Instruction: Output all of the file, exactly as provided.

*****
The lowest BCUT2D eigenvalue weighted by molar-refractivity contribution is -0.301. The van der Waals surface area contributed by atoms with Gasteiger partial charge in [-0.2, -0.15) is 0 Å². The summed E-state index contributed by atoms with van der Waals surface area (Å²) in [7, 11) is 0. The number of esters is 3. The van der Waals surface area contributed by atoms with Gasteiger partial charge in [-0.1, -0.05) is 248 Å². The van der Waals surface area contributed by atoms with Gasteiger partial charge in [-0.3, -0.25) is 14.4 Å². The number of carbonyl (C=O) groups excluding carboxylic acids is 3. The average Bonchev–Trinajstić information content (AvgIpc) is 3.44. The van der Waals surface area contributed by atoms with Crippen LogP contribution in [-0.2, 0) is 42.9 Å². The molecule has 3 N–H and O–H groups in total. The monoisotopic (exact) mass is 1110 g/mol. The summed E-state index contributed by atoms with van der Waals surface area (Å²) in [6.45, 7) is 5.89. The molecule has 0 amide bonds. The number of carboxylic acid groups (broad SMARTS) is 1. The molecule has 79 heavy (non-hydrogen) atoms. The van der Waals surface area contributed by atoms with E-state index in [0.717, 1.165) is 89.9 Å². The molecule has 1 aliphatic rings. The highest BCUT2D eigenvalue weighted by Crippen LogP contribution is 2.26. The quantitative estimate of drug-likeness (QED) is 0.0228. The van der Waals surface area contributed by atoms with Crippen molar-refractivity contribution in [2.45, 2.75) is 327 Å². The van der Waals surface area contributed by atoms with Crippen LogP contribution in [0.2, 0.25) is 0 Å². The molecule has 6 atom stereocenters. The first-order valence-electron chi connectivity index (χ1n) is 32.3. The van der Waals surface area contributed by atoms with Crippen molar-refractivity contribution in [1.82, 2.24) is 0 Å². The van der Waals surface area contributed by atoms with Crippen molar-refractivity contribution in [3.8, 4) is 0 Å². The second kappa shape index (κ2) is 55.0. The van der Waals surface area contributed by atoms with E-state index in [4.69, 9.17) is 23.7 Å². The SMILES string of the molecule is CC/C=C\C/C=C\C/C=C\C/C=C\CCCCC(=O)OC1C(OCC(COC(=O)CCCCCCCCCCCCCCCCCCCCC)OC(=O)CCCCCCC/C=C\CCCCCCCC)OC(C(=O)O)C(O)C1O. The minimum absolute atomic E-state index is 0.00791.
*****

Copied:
The lowest BCUT2D eigenvalue weighted by molar-refractivity contribution is -0.301. The van der Waals surface area contributed by atoms with Gasteiger partial charge in [-0.2, -0.15) is 0 Å². The summed E-state index contributed by atoms with van der Waals surface area (Å²) in [7, 11) is 0. The number of esters is 3. The van der Waals surface area contributed by atoms with Gasteiger partial charge in [-0.1, -0.05) is 248 Å². The van der Waals surface area contributed by atoms with Gasteiger partial charge in [-0.3, -0.25) is 14.4 Å². The number of carbonyl (C=O) groups excluding carboxylic acids is 3. The average Bonchev–Trinajstić information content (AvgIpc) is 3.44. The van der Waals surface area contributed by atoms with Crippen LogP contribution in [-0.2, 0) is 42.9 Å². The molecule has 3 N–H and O–H groups in total. The monoisotopic (exact) mass is 1110 g/mol. The summed E-state index contributed by atoms with van der Waals surface area (Å²) in [6.45, 7) is 5.89. The molecule has 0 amide bonds. The number of carboxylic acid groups (broad SMARTS) is 1. The molecule has 79 heavy (non-hydrogen) atoms. The van der Waals surface area contributed by atoms with E-state index in [0.717, 1.165) is 89.9 Å². The molecule has 1 aliphatic rings. The highest BCUT2D eigenvalue weighted by Crippen LogP contribution is 2.26. The quantitative estimate of drug-likeness (QED) is 0.0228. The van der Waals surface area contributed by atoms with Crippen molar-refractivity contribution in [2.45, 2.75) is 327 Å². The van der Waals surface area contributed by atoms with Crippen LogP contribution in [0.2, 0.25) is 0 Å². The molecule has 6 atom stereocenters. The first-order valence-electron chi connectivity index (χ1n) is 32.3. The van der Waals surface area contributed by atoms with Crippen molar-refractivity contribution in [1.82, 2.24) is 0 Å². The van der Waals surface area contributed by atoms with Crippen molar-refractivity contribution in [3.8, 4) is 0 Å². The second kappa shape index (κ2) is 55.0. The van der Waals surface area contributed by atoms with E-state index in [4.69, 9.17) is 23.7 Å². The SMILES string of the molecule is CC/C=C\C/C=C\C/C=C\C/C=C\CCCCC(=O)OC1C(OCC(COC(=O)CCCCCCCCCCCCCCCCCCCCC)OC(=O)CCCCCCC/C=C\CCCCCCCC)OC(C(=O)O)C(O)C1O. The minimum absolute atomic E-state index is 0.00791.